Encouraging people to start and run companies is essential for the UK’s economy. There is huge potential for making small companies’ interactions with Government simpler and cheaper and to remove some of the hurdles those running smaller companies currently face.
Something to Aim For
For many companies and sole traders with straightforward affairs tax and legislative compliance could be almost entirely automated. One could run the company via a single bank account, information from which could be extracted and sent to HMRC via an automated web-system following the provision of some additional information to enable the classification of transactions. On the 27th of November I spoke to Cambridge’s MP Julian Huppert about opening up both the UK state owned banks and the HMRC to enable and encourage the public provision of this kind of system. I followed up with a tweet saying:
While expensive software, and professional services are currently available they are largely exploiting the fact that dealing with the state is currently too difficult for small companies. Instead of seeking to render these services redundant by improving the way HMRC and Companies House work directly with companies it appears the Government is keen, by providing poor services themselves, to keep them in business.
There are a huge number of problems for those trying to work with HMRC and Companies House’s online systems. One of the basic errors has been the decision by both organisations to use complex PDF forms. These are simply the wrong technology for the job. Everything which is done by the forms embedded within the PDFs could be done with web-based forms. Whereas the PDF forms are very demanding in terms of the precise versions of Adobe Reader software they require to work and come with many pages of instructions on how the document’s security settings need to be adjusted to function it would be possible to make web-based forms work in effectively all web-browers.
Personally, over the last four days I have been trying to use the Company’s House accounts submission form. I used three different Adobe Reader versions, two different computers (one Mac and one PC), and tried a number of times to start again with new forms and re-type my information. I tried all-sorts of possible ways to try and remove any problems, for example getting rid of any unusual characters such as £ and & signs from my submission, but all to no avail.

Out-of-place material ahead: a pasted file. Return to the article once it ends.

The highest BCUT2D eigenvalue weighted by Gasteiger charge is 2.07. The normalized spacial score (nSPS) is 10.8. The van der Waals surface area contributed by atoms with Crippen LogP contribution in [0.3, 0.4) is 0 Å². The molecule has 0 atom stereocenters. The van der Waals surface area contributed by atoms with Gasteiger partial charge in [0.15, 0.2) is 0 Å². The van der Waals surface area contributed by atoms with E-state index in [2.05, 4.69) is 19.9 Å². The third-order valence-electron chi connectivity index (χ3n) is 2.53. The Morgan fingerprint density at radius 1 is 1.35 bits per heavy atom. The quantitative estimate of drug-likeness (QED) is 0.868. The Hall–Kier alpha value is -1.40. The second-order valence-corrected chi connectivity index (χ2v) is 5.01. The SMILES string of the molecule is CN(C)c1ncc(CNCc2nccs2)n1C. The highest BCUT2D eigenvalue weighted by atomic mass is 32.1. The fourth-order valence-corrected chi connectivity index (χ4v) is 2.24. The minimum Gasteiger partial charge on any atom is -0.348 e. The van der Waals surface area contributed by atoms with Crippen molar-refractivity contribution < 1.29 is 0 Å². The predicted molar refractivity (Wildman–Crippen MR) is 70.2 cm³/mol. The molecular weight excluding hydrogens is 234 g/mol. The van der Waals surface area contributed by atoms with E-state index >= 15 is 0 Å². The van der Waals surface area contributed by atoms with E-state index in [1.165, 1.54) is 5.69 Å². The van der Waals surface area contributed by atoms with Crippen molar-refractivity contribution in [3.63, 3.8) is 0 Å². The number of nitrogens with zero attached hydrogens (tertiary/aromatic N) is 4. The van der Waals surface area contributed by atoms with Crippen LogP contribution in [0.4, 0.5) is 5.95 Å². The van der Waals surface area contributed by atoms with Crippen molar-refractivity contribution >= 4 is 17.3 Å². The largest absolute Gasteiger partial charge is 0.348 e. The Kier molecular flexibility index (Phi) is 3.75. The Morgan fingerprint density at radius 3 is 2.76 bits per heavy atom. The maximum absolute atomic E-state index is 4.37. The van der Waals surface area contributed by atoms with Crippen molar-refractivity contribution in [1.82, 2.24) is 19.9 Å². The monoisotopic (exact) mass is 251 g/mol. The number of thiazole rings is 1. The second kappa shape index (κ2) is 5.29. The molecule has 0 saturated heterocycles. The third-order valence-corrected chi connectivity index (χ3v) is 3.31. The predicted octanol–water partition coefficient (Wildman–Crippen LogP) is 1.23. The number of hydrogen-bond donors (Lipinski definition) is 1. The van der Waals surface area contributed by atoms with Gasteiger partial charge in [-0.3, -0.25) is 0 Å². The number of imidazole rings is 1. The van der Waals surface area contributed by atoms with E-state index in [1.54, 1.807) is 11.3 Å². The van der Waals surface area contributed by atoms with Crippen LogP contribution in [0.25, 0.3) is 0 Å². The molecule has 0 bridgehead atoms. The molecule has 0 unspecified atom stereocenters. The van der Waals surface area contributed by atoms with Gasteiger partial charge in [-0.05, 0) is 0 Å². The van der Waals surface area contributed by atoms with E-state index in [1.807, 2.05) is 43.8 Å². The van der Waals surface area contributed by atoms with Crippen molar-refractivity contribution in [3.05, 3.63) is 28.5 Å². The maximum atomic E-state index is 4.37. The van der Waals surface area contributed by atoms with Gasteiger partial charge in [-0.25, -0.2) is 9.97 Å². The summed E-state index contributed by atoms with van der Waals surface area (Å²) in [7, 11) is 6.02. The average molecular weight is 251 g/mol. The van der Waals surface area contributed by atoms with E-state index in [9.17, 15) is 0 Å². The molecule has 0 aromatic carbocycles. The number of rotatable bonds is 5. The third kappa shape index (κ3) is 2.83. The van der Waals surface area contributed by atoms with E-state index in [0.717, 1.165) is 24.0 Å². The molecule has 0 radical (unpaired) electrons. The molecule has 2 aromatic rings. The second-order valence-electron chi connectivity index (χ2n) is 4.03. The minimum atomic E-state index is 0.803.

The internal validation in the form was broken; sometimes changing between pages and not editing any content would make the difference between passing and failing the validation. At one point submission appeared to work, with a progress bar showing the form was communicating with Companies House, however at the end of the process the form did not become an uneditable PDF as promised and a yellow bar appeared at the top of the document – an alert stating some functions were disabled due to the document’s security settings. As I never obtained a confirmation email (Companies House says one ought be expected about three hours after submission!) it appeared I had not been successful.
Even with security settings adjusted about the best response achievable was: “failed to process submission [xdp2xml]“. Having exhausted all possible ways of trying to submit online I resorted to a walk through the snow to a post office to send in a paper copy.
In November 2010 Companies House announced their vision to become a fully electronic registry by March 2013. This is subject to consultation and regulations being passed by Parliament. While I would like to see a fully electronic system there is a need for much more robust and easy to use systems before the paper option can be removed.
Combined HMRC and Companies House Joint Filing
Clearly the idea of being able to file accounts with Companies House at the same time as submitting a corporation tax return is a good one. However the implementation currently is terrible. The main problems are: